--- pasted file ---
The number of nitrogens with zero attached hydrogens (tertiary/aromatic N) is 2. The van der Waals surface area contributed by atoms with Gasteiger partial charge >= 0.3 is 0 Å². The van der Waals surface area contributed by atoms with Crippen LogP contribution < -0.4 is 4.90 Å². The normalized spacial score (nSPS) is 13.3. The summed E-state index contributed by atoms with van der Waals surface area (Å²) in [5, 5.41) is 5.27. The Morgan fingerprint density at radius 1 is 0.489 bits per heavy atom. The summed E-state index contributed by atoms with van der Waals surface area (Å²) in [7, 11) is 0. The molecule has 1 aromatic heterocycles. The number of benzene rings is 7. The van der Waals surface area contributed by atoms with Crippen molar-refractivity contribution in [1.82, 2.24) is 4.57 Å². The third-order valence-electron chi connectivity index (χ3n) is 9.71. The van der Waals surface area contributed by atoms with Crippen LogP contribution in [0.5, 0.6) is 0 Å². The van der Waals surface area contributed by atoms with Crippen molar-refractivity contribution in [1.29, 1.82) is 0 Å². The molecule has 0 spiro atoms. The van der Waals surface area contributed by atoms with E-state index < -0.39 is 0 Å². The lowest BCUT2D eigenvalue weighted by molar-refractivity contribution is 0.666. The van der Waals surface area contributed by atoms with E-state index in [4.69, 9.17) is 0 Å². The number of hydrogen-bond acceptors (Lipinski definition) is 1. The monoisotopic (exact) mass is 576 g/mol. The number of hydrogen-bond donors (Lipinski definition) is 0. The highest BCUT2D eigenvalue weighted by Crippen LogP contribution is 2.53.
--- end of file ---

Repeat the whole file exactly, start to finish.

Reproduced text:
The number of nitrogens with zero attached hydrogens (tertiary/aromatic N) is 2. The van der Waals surface area contributed by atoms with Gasteiger partial charge >= 0.3 is 0 Å². The van der Waals surface area contributed by atoms with Crippen LogP contribution < -0.4 is 4.90 Å². The normalized spacial score (nSPS) is 13.3. The summed E-state index contributed by atoms with van der Waals surface area (Å²) in [5, 5.41) is 5.27. The Morgan fingerprint density at radius 1 is 0.489 bits per heavy atom. The summed E-state index contributed by atoms with van der Waals surface area (Å²) in [7, 11) is 0. The molecule has 1 aromatic heterocycles. The number of benzene rings is 7. The van der Waals surface area contributed by atoms with Crippen molar-refractivity contribution in [1.82, 2.24) is 4.57 Å². The third-order valence-electron chi connectivity index (χ3n) is 9.71. The van der Waals surface area contributed by atoms with Crippen LogP contribution in [0.5, 0.6) is 0 Å². The van der Waals surface area contributed by atoms with Crippen molar-refractivity contribution in [1.29, 1.82) is 0 Å². The molecule has 0 spiro atoms. The van der Waals surface area contributed by atoms with E-state index < -0.39 is 0 Å². The lowest BCUT2D eigenvalue weighted by molar-refractivity contribution is 0.666. The van der Waals surface area contributed by atoms with E-state index in [4.69, 9.17) is 0 Å². The number of hydrogen-bond acceptors (Lipinski definition) is 1. The monoisotopic (exact) mass is 576 g/mol. The number of hydrogen-bond donors (Lipinski definition) is 0. The highest BCUT2D eigenvalue weighted by Crippen LogP contribution is 2.53.